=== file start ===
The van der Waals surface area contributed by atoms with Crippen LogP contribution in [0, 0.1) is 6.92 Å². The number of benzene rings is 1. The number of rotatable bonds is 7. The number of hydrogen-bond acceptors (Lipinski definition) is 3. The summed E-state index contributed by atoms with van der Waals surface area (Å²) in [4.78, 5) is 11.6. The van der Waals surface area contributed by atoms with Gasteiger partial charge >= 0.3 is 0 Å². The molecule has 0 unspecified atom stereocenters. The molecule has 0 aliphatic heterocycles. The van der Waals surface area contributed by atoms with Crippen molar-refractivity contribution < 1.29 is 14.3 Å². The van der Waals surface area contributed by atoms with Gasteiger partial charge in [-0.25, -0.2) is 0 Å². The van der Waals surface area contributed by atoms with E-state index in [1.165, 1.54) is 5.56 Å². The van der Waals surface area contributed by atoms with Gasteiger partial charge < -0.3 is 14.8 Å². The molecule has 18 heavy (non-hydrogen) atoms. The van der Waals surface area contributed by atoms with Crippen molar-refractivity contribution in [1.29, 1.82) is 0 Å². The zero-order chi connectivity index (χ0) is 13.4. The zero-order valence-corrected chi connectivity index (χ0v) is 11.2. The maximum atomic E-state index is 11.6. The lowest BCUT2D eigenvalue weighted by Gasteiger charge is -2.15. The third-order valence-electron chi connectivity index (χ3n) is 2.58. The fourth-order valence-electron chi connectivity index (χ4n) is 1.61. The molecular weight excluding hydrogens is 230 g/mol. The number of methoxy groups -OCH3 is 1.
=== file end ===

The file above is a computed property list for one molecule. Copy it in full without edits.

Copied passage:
The van der Waals surface area contributed by atoms with Crippen LogP contribution in [0, 0.1) is 6.92 Å². The number of benzene rings is 1. The number of rotatable bonds is 7. The number of hydrogen-bond acceptors (Lipinski definition) is 3. The summed E-state index contributed by atoms with van der Waals surface area (Å²) in [4.78, 5) is 11.6. The van der Waals surface area contributed by atoms with Gasteiger partial charge >= 0.3 is 0 Å². The molecule has 0 unspecified atom stereocenters. The molecule has 0 aliphatic heterocycles. The van der Waals surface area contributed by atoms with Crippen molar-refractivity contribution < 1.29 is 14.3 Å². The van der Waals surface area contributed by atoms with Gasteiger partial charge in [-0.25, -0.2) is 0 Å². The van der Waals surface area contributed by atoms with E-state index in [1.165, 1.54) is 5.56 Å². The van der Waals surface area contributed by atoms with Gasteiger partial charge < -0.3 is 14.8 Å². The molecule has 18 heavy (non-hydrogen) atoms. The van der Waals surface area contributed by atoms with Crippen molar-refractivity contribution in [1.29, 1.82) is 0 Å². The zero-order chi connectivity index (χ0) is 13.4. The zero-order valence-corrected chi connectivity index (χ0v) is 11.2. The maximum atomic E-state index is 11.6. The lowest BCUT2D eigenvalue weighted by Gasteiger charge is -2.15. The third-order valence-electron chi connectivity index (χ3n) is 2.58. The fourth-order valence-electron chi connectivity index (χ4n) is 1.61. The molecular weight excluding hydrogens is 230 g/mol. The number of methoxy groups -OCH3 is 1.